As Melbourne Knowledge Week comes to a close, I’d like to reflect on some of the great things shared, the events that took place, and the awesome ideas on offer

#MKW17 was absolutely incredible. In it’s 6th year now, it feels as though it continues to get better and better every year. The 2017 hub located at the State Library became a place of meetings and showcasing. Phoria’s Immersive Media Lab was incredible, with tonnes of photos appearing on Twitter throughout the week.

Phoria - MKW
Pat from Phoria watches over kids in VR (Photo credit: Phoria)

Startup communities

My week kicked off with a startup breakfast on the Tuesday. Georgia Beattie from Startup Victoria and Travis Sheridan from Venture Cafe talked about the startup community we have here in Melbourne. They gave us a fantastic insight into what we need to do to make this place effective for everyone. Instead of saying that an ecosystem is a place that makes stuff happen, Georgia and Travis said what’s more important is creating an environment where success is more likely to happen. I believe this happens in ways that are unpredictable, unplanned. Just as Travis said, why should we have a place that attracts Fortune 500 companies, why can’t we have a place that MAKES those companies – words never spoken truer. Melbourne is a great city with a tonne of talent. Let’s foster that talent!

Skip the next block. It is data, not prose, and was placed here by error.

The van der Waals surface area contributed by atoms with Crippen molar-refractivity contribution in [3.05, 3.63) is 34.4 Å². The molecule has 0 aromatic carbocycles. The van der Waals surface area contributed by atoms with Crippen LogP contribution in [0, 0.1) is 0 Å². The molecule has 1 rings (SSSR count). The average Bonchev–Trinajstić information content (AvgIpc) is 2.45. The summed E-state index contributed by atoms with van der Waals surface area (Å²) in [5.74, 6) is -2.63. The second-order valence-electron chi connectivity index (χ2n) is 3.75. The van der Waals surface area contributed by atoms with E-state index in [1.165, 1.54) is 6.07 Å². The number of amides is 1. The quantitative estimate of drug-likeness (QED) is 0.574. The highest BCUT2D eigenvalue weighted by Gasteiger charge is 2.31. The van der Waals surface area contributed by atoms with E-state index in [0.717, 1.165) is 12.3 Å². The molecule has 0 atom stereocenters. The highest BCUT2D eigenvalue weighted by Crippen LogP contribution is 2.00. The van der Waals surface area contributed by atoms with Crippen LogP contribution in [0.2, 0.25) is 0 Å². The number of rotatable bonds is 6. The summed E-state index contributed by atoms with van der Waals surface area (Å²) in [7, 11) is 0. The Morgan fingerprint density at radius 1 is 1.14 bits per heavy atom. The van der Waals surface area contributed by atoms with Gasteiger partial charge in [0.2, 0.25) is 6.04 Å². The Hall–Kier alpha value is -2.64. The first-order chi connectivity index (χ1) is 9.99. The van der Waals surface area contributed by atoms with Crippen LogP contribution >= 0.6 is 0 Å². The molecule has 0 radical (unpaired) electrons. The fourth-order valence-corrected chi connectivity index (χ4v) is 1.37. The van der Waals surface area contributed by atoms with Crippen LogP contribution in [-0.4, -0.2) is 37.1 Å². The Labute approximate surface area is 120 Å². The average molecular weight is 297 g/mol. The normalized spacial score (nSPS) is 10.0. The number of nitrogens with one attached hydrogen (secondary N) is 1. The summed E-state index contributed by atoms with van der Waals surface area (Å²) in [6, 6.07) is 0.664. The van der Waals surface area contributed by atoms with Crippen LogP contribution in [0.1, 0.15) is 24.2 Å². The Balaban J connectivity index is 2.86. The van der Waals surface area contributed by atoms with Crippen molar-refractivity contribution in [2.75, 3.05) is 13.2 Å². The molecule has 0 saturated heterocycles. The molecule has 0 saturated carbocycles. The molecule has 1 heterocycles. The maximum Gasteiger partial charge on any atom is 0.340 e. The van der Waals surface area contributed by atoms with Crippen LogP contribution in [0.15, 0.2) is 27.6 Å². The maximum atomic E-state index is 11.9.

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Georgia and Travis talk statups

Since innovation is such a huge buzz word at the moment, here’s one of my favourite quotes from this breakfast on innovation – thanks for this one Travis:

“Most people think that innovation is simply a tool. Instead, we need to make it a mindset… [for example] we need to teach kids innovation so they can create the jobs of the future”

I wanted to end this breakfast recap on something that was a key focus. Instead of talking about ecosystems, we should talk more about communities. Startups, businesses, success, and more, aren’t built on environments. Yes they are built IN environments, but it’s the people who make a place really what it is. Let’s start talking more about communities!

What’s the future like?